India’s vaccine system excludes millions
As India battles a deadly coronavirus wave, a digital portal for booking vaccines comes under fire for excluding those who lack digital knowledge or access to the internet.
As India struggles through a deadly second coronavirus wave, with strained health facilities marked by a severe shortage of beds and supplies of medicines and oxygen, the country is also facing a number of accessibility issues with its online vaccination portal.
Access to Covid-19 vaccinations is heavily dependent on users registering for vaccines through an English language digital portal, CoWin, launched in January. Although authorities allow people over 45 to walk into vaccination stations, the only option for 18-44 year-olds is to register for shots via CoWin.
The push to vaccinate large numbers of people through the portal has excluded millions of Indians who don’t have access to the internet or electronic devices. According to a report by the Telecom Regulatory Authority of India from last month, only 34.6 percent of the rural population has access to the internet.
“People who are on the other side of the digital divide are excluded from creating vaccination slots,” says Anushka Jain, of Internet Freedom Foundation, a digital rights organization in India.
Jain says the problem of digital exclusion extends to cities as well. “Even people who live in urban areas, there are many people who don’t know English, who don’t know how to register on this portal and because of that, they are also being excluded from getting access to vaccines.”
Ordinary Indians who can access CoWin have spoken about the challenges involved in booking vaccine appointments. Faced with high demand for vaccines, many city residents have traveled to rural areas to get immunized, stoking anger among local populations who are disadvantaged because of a lack of internet access or knowledge about how to navigate the system.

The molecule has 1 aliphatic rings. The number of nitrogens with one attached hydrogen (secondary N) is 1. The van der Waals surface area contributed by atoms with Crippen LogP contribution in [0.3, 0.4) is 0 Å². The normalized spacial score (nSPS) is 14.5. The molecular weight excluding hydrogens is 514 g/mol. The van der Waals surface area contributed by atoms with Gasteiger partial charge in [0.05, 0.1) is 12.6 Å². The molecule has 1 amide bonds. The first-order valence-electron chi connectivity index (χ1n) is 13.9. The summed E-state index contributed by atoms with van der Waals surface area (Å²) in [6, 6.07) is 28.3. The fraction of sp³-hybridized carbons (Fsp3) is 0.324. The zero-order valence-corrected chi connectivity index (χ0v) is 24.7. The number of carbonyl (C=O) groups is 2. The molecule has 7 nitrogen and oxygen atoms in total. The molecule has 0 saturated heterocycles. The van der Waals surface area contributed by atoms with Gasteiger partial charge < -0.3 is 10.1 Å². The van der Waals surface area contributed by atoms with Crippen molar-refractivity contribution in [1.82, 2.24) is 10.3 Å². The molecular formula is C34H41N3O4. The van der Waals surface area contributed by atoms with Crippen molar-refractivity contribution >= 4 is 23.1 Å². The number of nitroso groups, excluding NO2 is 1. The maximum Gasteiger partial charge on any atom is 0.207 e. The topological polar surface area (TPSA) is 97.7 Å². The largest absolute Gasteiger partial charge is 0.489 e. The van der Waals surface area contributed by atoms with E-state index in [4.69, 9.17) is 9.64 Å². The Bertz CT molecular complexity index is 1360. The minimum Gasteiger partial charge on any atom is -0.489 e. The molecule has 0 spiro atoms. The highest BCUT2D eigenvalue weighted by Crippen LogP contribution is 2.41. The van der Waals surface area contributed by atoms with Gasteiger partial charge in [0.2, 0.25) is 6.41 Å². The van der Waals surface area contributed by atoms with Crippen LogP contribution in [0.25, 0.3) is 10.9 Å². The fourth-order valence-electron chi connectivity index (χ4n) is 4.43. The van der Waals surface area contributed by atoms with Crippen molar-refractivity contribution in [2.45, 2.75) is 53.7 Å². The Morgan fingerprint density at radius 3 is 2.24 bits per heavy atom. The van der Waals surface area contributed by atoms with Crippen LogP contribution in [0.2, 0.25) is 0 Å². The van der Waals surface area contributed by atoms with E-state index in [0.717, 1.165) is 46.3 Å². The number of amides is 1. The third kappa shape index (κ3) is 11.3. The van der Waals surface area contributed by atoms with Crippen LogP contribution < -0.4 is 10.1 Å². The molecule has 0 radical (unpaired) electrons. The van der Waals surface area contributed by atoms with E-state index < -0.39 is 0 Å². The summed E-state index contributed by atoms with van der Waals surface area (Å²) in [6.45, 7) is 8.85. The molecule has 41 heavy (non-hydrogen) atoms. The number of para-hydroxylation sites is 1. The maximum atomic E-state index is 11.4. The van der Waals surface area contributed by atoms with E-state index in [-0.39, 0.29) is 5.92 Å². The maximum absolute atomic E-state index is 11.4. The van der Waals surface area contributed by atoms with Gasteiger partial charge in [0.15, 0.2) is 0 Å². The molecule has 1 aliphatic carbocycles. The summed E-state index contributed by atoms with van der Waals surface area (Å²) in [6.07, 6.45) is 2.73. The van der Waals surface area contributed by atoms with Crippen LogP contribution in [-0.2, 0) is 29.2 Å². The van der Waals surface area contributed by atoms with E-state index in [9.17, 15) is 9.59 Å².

Some tech savvy Indians have managed to hack into the government site’s code to book themselves vaccination appointments. But as millions struggle to get online, the vaccine remains out of reach for many. “Not everyone will have access to those tech tools,” Jain said.
Like many countries around the world, India has turned to technology to battle the pandemic. It launched a Covid tracing app last year, Aarogya Setu, which received widespread criticism from privacy advocates. In April, the National Health Authority chair suggested the government was planning to incorporate a facial authentication system to vaccination drives, based on Aadhaar, the country’s centralized biometric identity program.
Technology experts argue that the drive for a universal digital solution to the pandemic in India can often exclude those who are most vulnerable. “We have a very diverse country, we have a lot of poverty,” said Srinivas Kodali, a Hyderabad-based researcher working on data and governance. “And in a population like this where you want to do universal vaccination, technology can be a hindrance to it.”
Update: A few hours after the initial publication of this article, India’s Health Ministry announced that by the following week CoWin will be available in Hindi and 14 other regional languages.
The story you just read is a small piece of a complex and an ever-changing storyline that Coda covers relentlessly and with singular focus. But we can’t do it without your help. Show your support for journalism that stays on the story by becoming a member today. Coda Story is a 501(c)3 U.S. non-profit. Your contribution to Coda Story is tax deductible.